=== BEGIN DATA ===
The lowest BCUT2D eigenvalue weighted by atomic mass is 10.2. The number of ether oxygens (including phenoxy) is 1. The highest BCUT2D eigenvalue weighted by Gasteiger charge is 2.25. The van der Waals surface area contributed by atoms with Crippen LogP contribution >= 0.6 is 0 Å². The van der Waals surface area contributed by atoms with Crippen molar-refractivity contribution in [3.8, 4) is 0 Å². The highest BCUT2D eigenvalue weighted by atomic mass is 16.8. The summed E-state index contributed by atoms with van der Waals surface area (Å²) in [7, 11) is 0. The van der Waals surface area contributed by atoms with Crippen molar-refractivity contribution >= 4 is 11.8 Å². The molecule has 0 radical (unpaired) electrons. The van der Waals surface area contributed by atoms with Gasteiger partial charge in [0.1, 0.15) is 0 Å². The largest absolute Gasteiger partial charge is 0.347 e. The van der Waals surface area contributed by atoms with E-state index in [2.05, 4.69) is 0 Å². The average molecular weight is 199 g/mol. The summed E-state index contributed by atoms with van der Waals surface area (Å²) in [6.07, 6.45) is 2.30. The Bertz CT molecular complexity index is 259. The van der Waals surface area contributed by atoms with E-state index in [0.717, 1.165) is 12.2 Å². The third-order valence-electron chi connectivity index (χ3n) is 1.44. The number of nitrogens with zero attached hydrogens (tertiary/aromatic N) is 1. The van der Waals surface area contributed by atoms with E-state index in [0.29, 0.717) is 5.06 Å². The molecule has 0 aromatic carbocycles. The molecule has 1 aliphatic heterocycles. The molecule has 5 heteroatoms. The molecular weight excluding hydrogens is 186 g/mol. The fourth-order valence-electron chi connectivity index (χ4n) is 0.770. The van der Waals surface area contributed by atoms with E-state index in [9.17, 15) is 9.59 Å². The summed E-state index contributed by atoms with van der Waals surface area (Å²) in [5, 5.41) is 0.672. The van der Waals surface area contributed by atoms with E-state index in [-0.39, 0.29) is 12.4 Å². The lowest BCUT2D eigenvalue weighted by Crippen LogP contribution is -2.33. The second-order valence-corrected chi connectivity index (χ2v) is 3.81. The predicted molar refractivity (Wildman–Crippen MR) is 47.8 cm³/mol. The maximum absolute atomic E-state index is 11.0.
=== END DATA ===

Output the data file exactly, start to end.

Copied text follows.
The lowest BCUT2D eigenvalue weighted by atomic mass is 10.2. The number of ether oxygens (including phenoxy) is 1. The highest BCUT2D eigenvalue weighted by Gasteiger charge is 2.25. The van der Waals surface area contributed by atoms with Crippen LogP contribution >= 0.6 is 0 Å². The van der Waals surface area contributed by atoms with Crippen molar-refractivity contribution in [3.8, 4) is 0 Å². The highest BCUT2D eigenvalue weighted by atomic mass is 16.8. The summed E-state index contributed by atoms with van der Waals surface area (Å²) in [7, 11) is 0. The van der Waals surface area contributed by atoms with Crippen molar-refractivity contribution >= 4 is 11.8 Å². The molecule has 0 radical (unpaired) electrons. The van der Waals surface area contributed by atoms with Gasteiger partial charge in [0.1, 0.15) is 0 Å². The largest absolute Gasteiger partial charge is 0.347 e. The van der Waals surface area contributed by atoms with E-state index in [2.05, 4.69) is 0 Å². The average molecular weight is 199 g/mol. The summed E-state index contributed by atoms with van der Waals surface area (Å²) in [6.07, 6.45) is 2.30. The Bertz CT molecular complexity index is 259. The van der Waals surface area contributed by atoms with E-state index in [0.717, 1.165) is 12.2 Å². The third-order valence-electron chi connectivity index (χ3n) is 1.44. The number of nitrogens with zero attached hydrogens (tertiary/aromatic N) is 1. The van der Waals surface area contributed by atoms with E-state index in [0.29, 0.717) is 5.06 Å². The molecule has 0 aromatic carbocycles. The molecule has 1 aliphatic heterocycles. The molecule has 5 heteroatoms. The molecular weight excluding hydrogens is 186 g/mol. The fourth-order valence-electron chi connectivity index (χ4n) is 0.770. The van der Waals surface area contributed by atoms with E-state index in [9.17, 15) is 9.59 Å². The summed E-state index contributed by atoms with van der Waals surface area (Å²) in [5, 5.41) is 0.672. The van der Waals surface area contributed by atoms with E-state index in [-0.39, 0.29) is 12.4 Å². The lowest BCUT2D eigenvalue weighted by Crippen LogP contribution is -2.33. The second-order valence-corrected chi connectivity index (χ2v) is 3.81. The predicted molar refractivity (Wildman–Crippen MR) is 47.8 cm³/mol. The maximum absolute atomic E-state index is 11.0.